Aljess took care of getting a taxi clearance and I got to practice my soft field taxi technique. There are no taxi ways as such, just flattened bits of grass. While Clark has two huge runways (it was an Air Force Base after all), Omni actually has their own runway that is separate from the main runway complex. Its about 2800’ of asphalt but the takeoff point is actually on the grass about 500’ short of the numbers. This makes for an interesting transition, full soft field technique until you hit the asphalt going around 40 KIAS then transition to a normal takeoff to lift off about halfway down the runway. With all the weight onboard our climb rate was pretty anemic (or maybe I’m just spoiled after so long flying the Skylane, I’ve forgotten the good old days flying Skyhawks!). Clark AFB is in class C airspace, but there is hardly any traffic. Aljess tells me it gets busy at night with FedEx jets. The radio work seemed pretty simple, basically stay on the tower frequency for traffic advisories (there wasn’t any).
We made a left crosswind departure which took us across the main runways and then flew a racetrack circuit on the Northwest side of the field to climb up to 5,500’ before turning West to head across the mountains. The weather was pretty clear with just some small cumulous over the mountains with tops at about 5,000’. We passed Mt. Pinatubo on our left then turned southwards to fly along its northwestern flanks. The devastation from the 1991 eruption is incredible. The whole area on this side of the mountain is covered in thick ask deposits. The surface has grown a thin layer of vegetation, but you can see many deep gorges cut into the ash by rivers flowing down from the mountain. There is nothing left down there except ash – it was once full of farms and villages. We made a couple of circuits and climbed to 6,500’ to get a better look inside the crater which is now home to a lake. Then headed southwest towards the coast and Subic Bay, descending to 3,500’ along the way. I had expected the air to be fairly bumpy over the mountains, but we were above the puffy clouds and it was really quite smooth (Aljess said it usually got bumpy after midday).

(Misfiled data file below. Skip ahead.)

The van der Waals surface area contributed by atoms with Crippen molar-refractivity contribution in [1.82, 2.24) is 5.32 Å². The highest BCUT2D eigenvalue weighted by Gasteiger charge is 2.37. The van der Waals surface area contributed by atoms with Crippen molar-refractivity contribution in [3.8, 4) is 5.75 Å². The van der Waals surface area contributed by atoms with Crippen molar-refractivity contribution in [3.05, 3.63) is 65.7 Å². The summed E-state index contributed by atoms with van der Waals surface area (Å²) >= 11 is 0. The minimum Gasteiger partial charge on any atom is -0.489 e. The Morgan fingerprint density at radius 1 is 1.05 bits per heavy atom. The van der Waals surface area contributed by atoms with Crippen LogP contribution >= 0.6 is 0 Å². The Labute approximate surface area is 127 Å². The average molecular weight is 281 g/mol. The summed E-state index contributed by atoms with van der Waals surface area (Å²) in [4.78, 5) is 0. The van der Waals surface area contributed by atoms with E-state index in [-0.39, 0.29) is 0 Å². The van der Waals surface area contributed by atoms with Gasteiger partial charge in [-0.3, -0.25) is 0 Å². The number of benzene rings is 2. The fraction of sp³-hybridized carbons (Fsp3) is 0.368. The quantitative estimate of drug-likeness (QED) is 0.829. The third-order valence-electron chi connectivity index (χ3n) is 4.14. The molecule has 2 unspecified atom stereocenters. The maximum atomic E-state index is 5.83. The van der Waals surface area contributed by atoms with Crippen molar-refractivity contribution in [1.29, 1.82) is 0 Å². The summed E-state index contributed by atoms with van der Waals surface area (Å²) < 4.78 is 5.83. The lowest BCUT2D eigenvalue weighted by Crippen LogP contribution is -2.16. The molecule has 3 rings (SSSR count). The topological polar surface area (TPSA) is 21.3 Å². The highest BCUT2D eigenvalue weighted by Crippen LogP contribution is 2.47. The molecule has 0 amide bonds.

We flew across the mouth of Subic Bay and got a great view of the old naval base and airport. Then down the coast to Manila Bay – you could see the coral reefs lining the coast, it was really very beautiful. Corregidor Island was home to a bunch of WW2 buildings and installations. We dropped down to 1000’ to see the buildings and checkout the runway (Manila ATIS was reporting calm winds). Taking one look at the runway convinced me that my no-go decision was a good one. So I told the guys that I was secure enough in my manhood not to feel the need to test it by making a landing here. Busy airspace with lots of ATC I can do, but not landing on a short gravel strip along a knife edge ridge on an island with no guarantee that the engine will restart if I turn it off!
After Corregidor we flew along the northwestern side of Manila Bay. Not much to see except an oil refinery and fish farms. Once you hit the north coast you just fly heading 030 until you hit the highway, turn left, call Clark Tower and then follow the highway until you see the church in the town of Angeles. That is starts you on a right base entry to runway 20. I made a pretty reasonable landing and got off at the usual taxi way (flattened bit of grass along side the runway).
Total time was 1.9hrs and cost US$259 (including various landing fees and other bits and pieces). The flight was excellent. I would happily recommend Omni Aviation and Aljess Lasmarias to any pilot wanting to get a taste of Philippines flying. The country is beautiful and there is hardly a better way to see it than from the left seat of a small plane. I’ll be back in July and I’m already making plans to fly again, maybe up to Baguio or down to Boracay this time…